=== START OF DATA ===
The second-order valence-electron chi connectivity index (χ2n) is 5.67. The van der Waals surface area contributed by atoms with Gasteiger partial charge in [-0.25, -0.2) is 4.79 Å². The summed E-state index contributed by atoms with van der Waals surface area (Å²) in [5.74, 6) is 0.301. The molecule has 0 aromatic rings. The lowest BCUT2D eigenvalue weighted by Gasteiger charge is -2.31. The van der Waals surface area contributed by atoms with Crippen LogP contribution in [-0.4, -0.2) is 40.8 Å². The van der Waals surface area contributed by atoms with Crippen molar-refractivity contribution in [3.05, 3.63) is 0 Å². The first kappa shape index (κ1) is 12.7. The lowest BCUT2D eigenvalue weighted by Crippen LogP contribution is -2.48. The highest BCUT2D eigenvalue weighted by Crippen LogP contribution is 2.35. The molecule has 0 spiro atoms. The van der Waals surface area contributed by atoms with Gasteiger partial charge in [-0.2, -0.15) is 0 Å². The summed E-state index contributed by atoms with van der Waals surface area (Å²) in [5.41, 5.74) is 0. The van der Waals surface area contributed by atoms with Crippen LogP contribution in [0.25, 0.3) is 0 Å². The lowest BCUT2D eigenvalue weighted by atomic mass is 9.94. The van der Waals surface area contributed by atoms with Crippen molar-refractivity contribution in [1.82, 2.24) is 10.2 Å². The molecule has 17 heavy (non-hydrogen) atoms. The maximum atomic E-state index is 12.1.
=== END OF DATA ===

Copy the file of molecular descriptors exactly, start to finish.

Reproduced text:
The second-order valence-electron chi connectivity index (χ2n) is 5.67. The van der Waals surface area contributed by atoms with Gasteiger partial charge in [-0.25, -0.2) is 4.79 Å². The summed E-state index contributed by atoms with van der Waals surface area (Å²) in [5.74, 6) is 0.301. The molecule has 0 aromatic rings. The lowest BCUT2D eigenvalue weighted by Gasteiger charge is -2.31. The van der Waals surface area contributed by atoms with Crippen LogP contribution in [-0.4, -0.2) is 40.8 Å². The van der Waals surface area contributed by atoms with Crippen molar-refractivity contribution in [3.05, 3.63) is 0 Å². The first kappa shape index (κ1) is 12.7. The lowest BCUT2D eigenvalue weighted by Crippen LogP contribution is -2.48. The highest BCUT2D eigenvalue weighted by Crippen LogP contribution is 2.35. The molecule has 0 spiro atoms. The van der Waals surface area contributed by atoms with Gasteiger partial charge in [-0.2, -0.15) is 0 Å². The summed E-state index contributed by atoms with van der Waals surface area (Å²) in [5.41, 5.74) is 0. The van der Waals surface area contributed by atoms with Crippen LogP contribution in [0.25, 0.3) is 0 Å². The lowest BCUT2D eigenvalue weighted by atomic mass is 9.94. The van der Waals surface area contributed by atoms with Crippen molar-refractivity contribution in [1.82, 2.24) is 10.2 Å². The molecule has 17 heavy (non-hydrogen) atoms. The maximum atomic E-state index is 12.1.